Real Estate Services

Savings Associations

Nonbank Businesses of BHCs

Reasons for the growth of bhcs

Reasons for the Growth of BHCs

  • Geographic Diversification

  • Product Line Diversification

  • Tax Sheltering

  • Double Leveraging

  • Source of Strength

  • A Way Around Regulatory Restrictions

Reasons for full service interstate banking

Reasons for Full-Service Interstate Banking

  • Need to Bring New Capital to Revive Struggling Local Economies

  • The Expansion by Non Bank Financial Institutions with Fewer Restrictions

  • A Strong Desire by Large Banks to Expand Geographically

  • Belief Among Regulators that Large Banks are More Efficient and Less Prone to Failure

  • Advances in Technology

Riegle neal interstate banking and branching efficiency act of 1994

Riegle-Neal Interstate Banking and Branching Efficiency Act of 1994

  • Allows BHCs to Acquire Banks Anywhere in the U.S.

  • Allows BHCs to Convert Banks to Branches – June 1997

  • States Can ‘Opt Out’ and Not Allow BHCs to Convert to Branches

  • States Can ‘Opt In’ Early

  • Limits Deposits of One BHC to 10% Nationwide and 30% Within One State

Proponents and opponents of interstate banking


Efficient Use of Scarce Resources

Lower Prices for Services

Geographic Diversification

Efficient Flow of Credit in the System


Increased Bank Concentration

Less Competition

Higher Prices for Services

Drain Resources from Community

Proponents and Opponents of Interstate Banking

Financial holding companies

Financial Holding Companies

  • Special Type of Holding Company

  • Offers the Broadest Range of Services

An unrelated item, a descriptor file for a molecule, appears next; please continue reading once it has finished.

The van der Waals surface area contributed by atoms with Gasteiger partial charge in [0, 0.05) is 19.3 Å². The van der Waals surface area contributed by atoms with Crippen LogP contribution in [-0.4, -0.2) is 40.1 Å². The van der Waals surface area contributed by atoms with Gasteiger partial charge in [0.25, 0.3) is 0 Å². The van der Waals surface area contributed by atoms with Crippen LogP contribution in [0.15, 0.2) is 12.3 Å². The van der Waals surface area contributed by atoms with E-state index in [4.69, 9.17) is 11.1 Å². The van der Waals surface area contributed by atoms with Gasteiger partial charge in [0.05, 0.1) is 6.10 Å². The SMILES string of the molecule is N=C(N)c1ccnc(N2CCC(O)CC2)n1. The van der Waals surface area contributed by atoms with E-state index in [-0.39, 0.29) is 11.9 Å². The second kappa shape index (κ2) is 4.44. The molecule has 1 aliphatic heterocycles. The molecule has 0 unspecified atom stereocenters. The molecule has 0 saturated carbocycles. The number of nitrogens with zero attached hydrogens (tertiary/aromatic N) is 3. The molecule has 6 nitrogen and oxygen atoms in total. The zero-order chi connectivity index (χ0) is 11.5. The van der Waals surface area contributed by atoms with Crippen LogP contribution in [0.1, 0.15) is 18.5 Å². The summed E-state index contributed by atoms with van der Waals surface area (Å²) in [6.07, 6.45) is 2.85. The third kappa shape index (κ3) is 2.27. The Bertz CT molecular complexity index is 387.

• List of Activities Offered May Expand as Regulators Decide What Services are ‘Compatible’ with Banking

  • Each Affiliated Financial Firm has its Own Capital and Management and its Own Profit or Loss

Bank subsidiaries

Bank Subsidiaries

  • Bank Controls One or More Subsidiaries

  • Subsidiaries Offer Other Services Such as Insurance and Security Brokerage Services

  • Profits and Losses of Each Subsidiary Impact Parent Bank

Structure and organization of banks in europe

Structure and Organization of Banks in Europe

  • Germany – Largest European Banking Industry

    • Private Sector Banks

    • Public Sector Banks

  • France – Second in Number of Banks

  • Belgium – Dominated by Five Large Banks

  • Great Britain – Dominated by a Half Dozen Banking Firms

  • Switzerland – Credit Suisse and UBS and Many Smaller Firms

  • Italy Privatized Banking in the 1990’s

Structure and organization of banks in asia

Structure and Organization of Banks in Asia

  • China – Large Dominating Government Sector, Although Private Banks are Expanding

  • Japan – Dominated by the Big Four Financial Group with More than One Hundred Smaller Domestic Banks and Seventy Foreign Banks



  • Economies of Scale

    • As Output Doubles Economies of Scale Mean Less Than the Doubling of Production Costs

    • Producing Multiple Units of the Same Package Costs Less Because of Efficiencies

  • Economies of Scope

    • A Financial Services Provider can Save Operating Costs When it Expands the Mix of Products it Offers

    • Resources are Used More Efficiently in Jointly Producing Multiple Services

Banking and financial firm goals

Banking and Financial Firm Goals

  • Expense Preference Behavior

    • Managers Value Fringe Benefits Over Pursuit of Maximizing Return for Shareholders

  • Agency Theory

    • Explores Whether Mechanisms Exist to Compel Management to Act to Maximize the Return to Shareholders

  • Corporate Governance

    • Relationships Among Managers, the Board of Directors, the Stockholders and Other Stakeholders of a Corporation

  • Login